Holy Water Bowl. Gift from Tsar Mikhail Feodorovich. In the Vestry of the Assumption Cathedral in the Kremlin. Rostov Velikii
In 1911, Russian photographer Sergei Mikhailovich Prokudin-Gorskii (1863–1944) visited Rostov the Great, located some 210 kilometers northeast of Moscow. Its main landmark is the kremlin (citadel), also known as the Court of the Metropolitan, constructed primarily in the last third of the 17th century. In the late 19th century, local merchants gathered funds to maintain the ensemble, and in 1883 the White Chamber opened as a museum of church antiquities. Shown here from the treasury of the kremlin Dormition Cathedral is a silver holy water basin donated by Tsar Mikhail Feodorovich Romanov (1596–1645). The vessel rests on a large foot with an ornamental ring. Beneath the lip is an elaborate inscription about the creation of the vessel. Inside is an aspergillum, or holy water sprinkle (kropilo). Often the aspergillum had a hollow shaft that could be filled with water. The sprinkling of holy water during the liturgy served as purification and protection against evil spirits. At the beginning of the 20th century, Prokudin-Gorskii used a special color photography process to create a visual record of the Russian Empire on the eve of the Russian revolution. Some of Prokudin-Gorskii’s photographs date from about 1905, but the bulk of his work is from between 1909 and 1915, when, with the support of Tsar Nicholas II and the Ministry of Transportation, he undertook extended trips through many different parts of the empire.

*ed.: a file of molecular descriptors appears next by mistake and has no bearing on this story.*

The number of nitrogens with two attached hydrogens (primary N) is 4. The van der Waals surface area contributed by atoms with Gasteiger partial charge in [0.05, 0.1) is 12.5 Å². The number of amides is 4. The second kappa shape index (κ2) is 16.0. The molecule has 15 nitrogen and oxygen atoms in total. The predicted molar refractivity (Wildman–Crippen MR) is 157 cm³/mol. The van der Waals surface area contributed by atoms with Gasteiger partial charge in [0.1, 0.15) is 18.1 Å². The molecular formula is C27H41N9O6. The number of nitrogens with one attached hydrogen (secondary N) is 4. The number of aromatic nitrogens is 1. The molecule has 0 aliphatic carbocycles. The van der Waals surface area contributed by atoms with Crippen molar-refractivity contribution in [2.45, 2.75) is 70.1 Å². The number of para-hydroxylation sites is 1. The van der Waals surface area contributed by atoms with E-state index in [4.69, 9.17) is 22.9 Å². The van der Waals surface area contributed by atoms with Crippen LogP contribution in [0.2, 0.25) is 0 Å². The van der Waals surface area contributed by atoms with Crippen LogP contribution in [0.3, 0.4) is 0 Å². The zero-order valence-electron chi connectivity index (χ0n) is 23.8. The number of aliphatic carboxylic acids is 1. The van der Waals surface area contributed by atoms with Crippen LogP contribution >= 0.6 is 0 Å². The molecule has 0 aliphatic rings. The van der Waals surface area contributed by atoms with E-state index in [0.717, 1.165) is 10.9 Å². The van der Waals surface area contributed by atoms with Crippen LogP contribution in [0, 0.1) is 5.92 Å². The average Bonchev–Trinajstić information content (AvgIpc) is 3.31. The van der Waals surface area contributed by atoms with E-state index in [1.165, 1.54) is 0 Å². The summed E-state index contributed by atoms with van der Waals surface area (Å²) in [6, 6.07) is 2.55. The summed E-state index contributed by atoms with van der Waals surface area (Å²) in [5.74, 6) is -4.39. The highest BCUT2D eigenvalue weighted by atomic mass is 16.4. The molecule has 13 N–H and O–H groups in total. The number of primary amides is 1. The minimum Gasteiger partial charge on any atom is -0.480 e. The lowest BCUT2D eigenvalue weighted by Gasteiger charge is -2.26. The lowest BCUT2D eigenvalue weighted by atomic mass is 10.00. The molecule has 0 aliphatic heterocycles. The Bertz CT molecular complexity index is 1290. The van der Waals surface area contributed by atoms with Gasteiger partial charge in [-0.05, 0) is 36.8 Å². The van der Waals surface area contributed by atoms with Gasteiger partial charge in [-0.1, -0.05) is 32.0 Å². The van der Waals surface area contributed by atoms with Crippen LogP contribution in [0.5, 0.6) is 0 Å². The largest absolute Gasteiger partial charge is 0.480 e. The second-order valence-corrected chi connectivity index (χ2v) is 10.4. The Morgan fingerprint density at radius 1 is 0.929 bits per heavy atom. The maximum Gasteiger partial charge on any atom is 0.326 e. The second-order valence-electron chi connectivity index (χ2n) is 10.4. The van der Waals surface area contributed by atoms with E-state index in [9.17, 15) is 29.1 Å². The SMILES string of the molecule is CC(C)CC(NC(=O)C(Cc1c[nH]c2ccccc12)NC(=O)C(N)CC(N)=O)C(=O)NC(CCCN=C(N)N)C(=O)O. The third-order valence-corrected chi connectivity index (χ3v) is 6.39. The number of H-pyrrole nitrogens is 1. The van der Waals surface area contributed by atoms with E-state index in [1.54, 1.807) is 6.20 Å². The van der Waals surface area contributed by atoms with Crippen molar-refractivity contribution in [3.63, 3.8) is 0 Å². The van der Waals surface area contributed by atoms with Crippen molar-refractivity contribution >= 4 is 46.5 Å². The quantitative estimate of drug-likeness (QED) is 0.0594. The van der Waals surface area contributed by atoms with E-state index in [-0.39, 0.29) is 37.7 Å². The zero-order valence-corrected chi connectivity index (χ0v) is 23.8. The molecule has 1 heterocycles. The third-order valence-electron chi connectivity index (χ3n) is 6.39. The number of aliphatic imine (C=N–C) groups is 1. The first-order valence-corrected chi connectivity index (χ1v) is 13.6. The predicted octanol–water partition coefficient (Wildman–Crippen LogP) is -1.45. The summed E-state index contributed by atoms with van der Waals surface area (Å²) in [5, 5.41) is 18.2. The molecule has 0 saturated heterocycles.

Title in Original Language
Водосвятная чаша. Дар Царя Михаила Феодоровича. В ризнице Успенскаго собора в Кремле. Ростов Великий
Type of Item
Glass negative (presented as a digital color composite)
- Prokudin-Gorskii’s photographic work survives primarily in two forms: 1,901 black-and-white triple-frame glass plate negatives, made with color separation filters, which Prokudin-Gorskii used to make color prints and lantern slides; and 12 albums of sepia-tone prints, made from the glass negatives, which Prokudin-Gorskii compiled as a record of his travels and studies. The Library of Congress purchased the glass plate negatives and the albums from the Prokudin-Gorskii family in 1948. In 2004, the Library of Congress had digital color composites made from all the surviving glass negatives using a software algorithm to automatically align the color components. As with most historical photographs, title and subject identifications are corrected and enhanced through new research. Current information on the collection is at http://www.loc.gov/pictures/collection/prok/.
Last updated: May 23, 2017